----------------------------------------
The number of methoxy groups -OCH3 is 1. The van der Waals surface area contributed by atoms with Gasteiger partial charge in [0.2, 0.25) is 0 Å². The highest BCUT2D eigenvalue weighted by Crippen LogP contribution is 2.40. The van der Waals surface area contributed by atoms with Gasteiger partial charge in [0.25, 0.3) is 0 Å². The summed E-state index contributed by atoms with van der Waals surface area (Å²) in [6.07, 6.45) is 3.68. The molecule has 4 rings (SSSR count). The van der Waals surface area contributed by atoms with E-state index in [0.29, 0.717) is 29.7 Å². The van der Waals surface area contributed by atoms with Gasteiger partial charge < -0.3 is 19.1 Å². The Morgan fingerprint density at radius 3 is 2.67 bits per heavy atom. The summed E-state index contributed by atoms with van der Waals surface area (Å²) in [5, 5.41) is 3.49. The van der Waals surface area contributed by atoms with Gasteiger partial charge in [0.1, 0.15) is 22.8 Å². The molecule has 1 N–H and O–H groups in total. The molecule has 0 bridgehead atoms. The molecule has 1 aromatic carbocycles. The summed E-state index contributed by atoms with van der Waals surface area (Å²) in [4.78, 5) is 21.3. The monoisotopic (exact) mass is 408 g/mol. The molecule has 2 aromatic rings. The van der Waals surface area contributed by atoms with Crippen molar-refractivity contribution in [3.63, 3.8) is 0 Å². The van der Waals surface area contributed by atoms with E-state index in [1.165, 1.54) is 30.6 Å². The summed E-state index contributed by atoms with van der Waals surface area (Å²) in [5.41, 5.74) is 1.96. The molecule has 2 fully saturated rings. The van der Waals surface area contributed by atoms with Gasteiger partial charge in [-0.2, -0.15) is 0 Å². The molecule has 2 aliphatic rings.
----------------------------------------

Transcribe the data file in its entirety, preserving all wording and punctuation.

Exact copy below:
The number of methoxy groups -OCH3 is 1. The van der Waals surface area contributed by atoms with Gasteiger partial charge in [0.2, 0.25) is 0 Å². The highest BCUT2D eigenvalue weighted by Crippen LogP contribution is 2.40. The van der Waals surface area contributed by atoms with Gasteiger partial charge in [0.25, 0.3) is 0 Å². The summed E-state index contributed by atoms with van der Waals surface area (Å²) in [6.07, 6.45) is 3.68. The molecule has 4 rings (SSSR count). The van der Waals surface area contributed by atoms with E-state index in [0.29, 0.717) is 29.7 Å². The van der Waals surface area contributed by atoms with Gasteiger partial charge < -0.3 is 19.1 Å². The Morgan fingerprint density at radius 3 is 2.67 bits per heavy atom. The summed E-state index contributed by atoms with van der Waals surface area (Å²) in [5, 5.41) is 3.49. The van der Waals surface area contributed by atoms with Gasteiger partial charge in [0.1, 0.15) is 22.8 Å². The molecule has 1 N–H and O–H groups in total. The molecule has 0 bridgehead atoms. The molecule has 1 aromatic carbocycles. The summed E-state index contributed by atoms with van der Waals surface area (Å²) in [4.78, 5) is 21.3. The monoisotopic (exact) mass is 408 g/mol. The molecule has 2 aromatic rings. The van der Waals surface area contributed by atoms with Crippen molar-refractivity contribution in [3.63, 3.8) is 0 Å². The van der Waals surface area contributed by atoms with E-state index in [1.165, 1.54) is 30.6 Å². The summed E-state index contributed by atoms with van der Waals surface area (Å²) in [5.41, 5.74) is 1.96. The molecule has 2 fully saturated rings. The van der Waals surface area contributed by atoms with Gasteiger partial charge in [-0.2, -0.15) is 0 Å². The molecule has 2 aliphatic rings.